“Having long been vocal about the urgent need to tackle childhood obesity, I was even taken aback at the news that an increasing number of Irish seven-year-olds are being fitted for ‘adult’ or plus fit school uniforms over the past 15 years. Although some of the size changes can be attributed to natural progression in height, there is no disputing much of this change is due to the obesity epidemic. In fact according to the last National Nutrition Survey, the average Irish 14 year-old is now over 3.5 stone heavier than in 1948.
“No VAT has been applied school uniforms since 1972. However more parents of overweight children are having to purchase ‘adult’ or plus fit sizes to accommodate their children. This means are not eligible for the 0 % VAT rate and must pay an extra 23% for their school uniforms. Considering the majority of children who are overweight or obese in Ireland fall into the lower social economic demographic, this is an extra financial burden these families can ill afford to bear.
“The solution is to extend the vat exemption to plus fit uniforms in the short term whilst putting in place strong measures in schools to battle obesity from the moment children start school.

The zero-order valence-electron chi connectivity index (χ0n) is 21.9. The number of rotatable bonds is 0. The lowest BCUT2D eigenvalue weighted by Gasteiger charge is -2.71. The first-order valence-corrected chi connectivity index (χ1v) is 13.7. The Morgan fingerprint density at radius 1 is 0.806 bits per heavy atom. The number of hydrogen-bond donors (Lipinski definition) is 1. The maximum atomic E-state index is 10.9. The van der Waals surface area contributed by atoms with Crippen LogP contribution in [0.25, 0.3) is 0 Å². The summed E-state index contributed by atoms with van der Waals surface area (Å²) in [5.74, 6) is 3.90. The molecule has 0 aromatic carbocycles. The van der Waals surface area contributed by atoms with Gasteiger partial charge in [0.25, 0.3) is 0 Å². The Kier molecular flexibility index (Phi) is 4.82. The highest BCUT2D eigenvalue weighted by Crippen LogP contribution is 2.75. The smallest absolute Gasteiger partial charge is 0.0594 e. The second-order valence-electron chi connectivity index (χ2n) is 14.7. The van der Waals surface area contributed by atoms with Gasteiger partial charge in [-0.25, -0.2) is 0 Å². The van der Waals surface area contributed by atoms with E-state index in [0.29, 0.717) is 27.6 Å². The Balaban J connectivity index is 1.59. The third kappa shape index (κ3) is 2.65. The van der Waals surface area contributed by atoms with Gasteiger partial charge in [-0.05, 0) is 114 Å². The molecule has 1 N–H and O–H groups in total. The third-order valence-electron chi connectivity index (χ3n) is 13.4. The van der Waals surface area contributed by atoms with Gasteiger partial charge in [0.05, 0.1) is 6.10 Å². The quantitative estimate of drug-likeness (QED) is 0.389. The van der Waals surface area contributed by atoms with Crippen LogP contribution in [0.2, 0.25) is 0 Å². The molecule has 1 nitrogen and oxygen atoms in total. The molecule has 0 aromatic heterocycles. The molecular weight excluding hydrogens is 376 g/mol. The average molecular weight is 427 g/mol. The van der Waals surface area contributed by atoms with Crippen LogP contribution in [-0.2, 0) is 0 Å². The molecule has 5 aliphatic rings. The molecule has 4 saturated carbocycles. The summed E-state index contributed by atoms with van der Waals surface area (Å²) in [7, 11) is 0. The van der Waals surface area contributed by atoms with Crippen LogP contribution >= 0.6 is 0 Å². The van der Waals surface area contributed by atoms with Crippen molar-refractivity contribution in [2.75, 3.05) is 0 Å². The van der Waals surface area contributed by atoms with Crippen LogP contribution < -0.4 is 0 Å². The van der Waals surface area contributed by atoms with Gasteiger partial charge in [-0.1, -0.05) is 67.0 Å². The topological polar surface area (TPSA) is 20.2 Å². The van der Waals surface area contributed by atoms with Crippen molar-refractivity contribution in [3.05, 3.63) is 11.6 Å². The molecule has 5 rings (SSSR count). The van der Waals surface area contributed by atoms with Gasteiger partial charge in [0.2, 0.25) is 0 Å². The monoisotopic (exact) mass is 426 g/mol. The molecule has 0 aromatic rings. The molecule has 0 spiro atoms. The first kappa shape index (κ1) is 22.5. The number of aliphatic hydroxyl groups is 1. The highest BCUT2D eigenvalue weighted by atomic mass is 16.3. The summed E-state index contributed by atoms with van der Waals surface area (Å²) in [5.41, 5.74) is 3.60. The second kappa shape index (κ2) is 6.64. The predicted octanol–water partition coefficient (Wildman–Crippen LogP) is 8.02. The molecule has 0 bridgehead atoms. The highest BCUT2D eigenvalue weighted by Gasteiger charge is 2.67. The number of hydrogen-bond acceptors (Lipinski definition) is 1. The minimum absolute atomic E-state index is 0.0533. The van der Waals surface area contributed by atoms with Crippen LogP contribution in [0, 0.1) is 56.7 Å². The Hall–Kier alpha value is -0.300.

“According to The World Health Organisation, the Finnish city of Seinäjoki, has managed to halve the level of obesity in its five year olds over the course of just six years. The health department instituted comprehensive yearly health examinations in schools, which included monitoring each child’s weight annually and parent education on healthy eating. The municipality’s health department in the city worked with childcare, education, nutrition, recreation and urban planning departments to ensure all day care centres and schools provide the same quality of services.
“The urban planning department also improved school playgrounds. More physical activity in schools was implemented and day care centres eliminated sugary snacks and and schools served healthier lunches.
“I urge the Government here to consider a similar initiative to halvechildhood obesity by 2022.”